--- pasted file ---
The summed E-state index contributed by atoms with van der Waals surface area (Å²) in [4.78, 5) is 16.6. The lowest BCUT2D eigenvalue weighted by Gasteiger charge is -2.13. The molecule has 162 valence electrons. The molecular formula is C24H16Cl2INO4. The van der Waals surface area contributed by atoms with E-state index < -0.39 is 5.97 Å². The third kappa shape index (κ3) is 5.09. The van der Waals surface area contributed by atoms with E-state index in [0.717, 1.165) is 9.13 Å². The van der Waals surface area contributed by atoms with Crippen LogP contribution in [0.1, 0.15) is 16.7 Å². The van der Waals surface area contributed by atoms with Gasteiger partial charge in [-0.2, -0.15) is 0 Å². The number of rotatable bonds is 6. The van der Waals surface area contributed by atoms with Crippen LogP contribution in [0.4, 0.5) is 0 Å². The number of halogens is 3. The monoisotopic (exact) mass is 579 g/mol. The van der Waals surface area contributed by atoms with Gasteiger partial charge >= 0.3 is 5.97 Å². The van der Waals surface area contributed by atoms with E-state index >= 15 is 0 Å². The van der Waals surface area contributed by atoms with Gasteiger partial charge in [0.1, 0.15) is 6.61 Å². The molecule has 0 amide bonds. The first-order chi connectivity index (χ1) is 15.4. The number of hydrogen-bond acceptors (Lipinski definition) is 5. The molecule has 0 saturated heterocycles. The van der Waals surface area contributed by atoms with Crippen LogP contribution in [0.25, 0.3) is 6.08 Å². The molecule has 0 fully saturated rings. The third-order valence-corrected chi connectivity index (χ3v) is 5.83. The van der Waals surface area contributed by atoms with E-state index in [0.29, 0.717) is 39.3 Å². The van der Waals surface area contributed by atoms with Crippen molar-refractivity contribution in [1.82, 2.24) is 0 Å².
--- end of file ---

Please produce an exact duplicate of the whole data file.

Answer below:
The summed E-state index contributed by atoms with van der Waals surface area (Å²) in [4.78, 5) is 16.6. The lowest BCUT2D eigenvalue weighted by Gasteiger charge is -2.13. The molecule has 162 valence electrons. The molecular formula is C24H16Cl2INO4. The van der Waals surface area contributed by atoms with E-state index < -0.39 is 5.97 Å². The third kappa shape index (κ3) is 5.09. The van der Waals surface area contributed by atoms with E-state index in [0.717, 1.165) is 9.13 Å². The van der Waals surface area contributed by atoms with Crippen LogP contribution in [0.1, 0.15) is 16.7 Å². The van der Waals surface area contributed by atoms with Gasteiger partial charge in [-0.2, -0.15) is 0 Å². The number of rotatable bonds is 6. The van der Waals surface area contributed by atoms with Crippen LogP contribution in [0.4, 0.5) is 0 Å². The number of halogens is 3. The monoisotopic (exact) mass is 579 g/mol. The van der Waals surface area contributed by atoms with Gasteiger partial charge >= 0.3 is 5.97 Å². The van der Waals surface area contributed by atoms with E-state index >= 15 is 0 Å². The van der Waals surface area contributed by atoms with Gasteiger partial charge in [0.1, 0.15) is 6.61 Å². The molecule has 0 amide bonds. The first-order chi connectivity index (χ1) is 15.4. The number of hydrogen-bond acceptors (Lipinski definition) is 5. The molecule has 0 saturated heterocycles. The van der Waals surface area contributed by atoms with Crippen LogP contribution in [0.25, 0.3) is 6.08 Å². The molecule has 0 fully saturated rings. The third-order valence-corrected chi connectivity index (χ3v) is 5.83. The van der Waals surface area contributed by atoms with E-state index in [0.29, 0.717) is 39.3 Å². The van der Waals surface area contributed by atoms with Crippen molar-refractivity contribution in [1.82, 2.24) is 0 Å².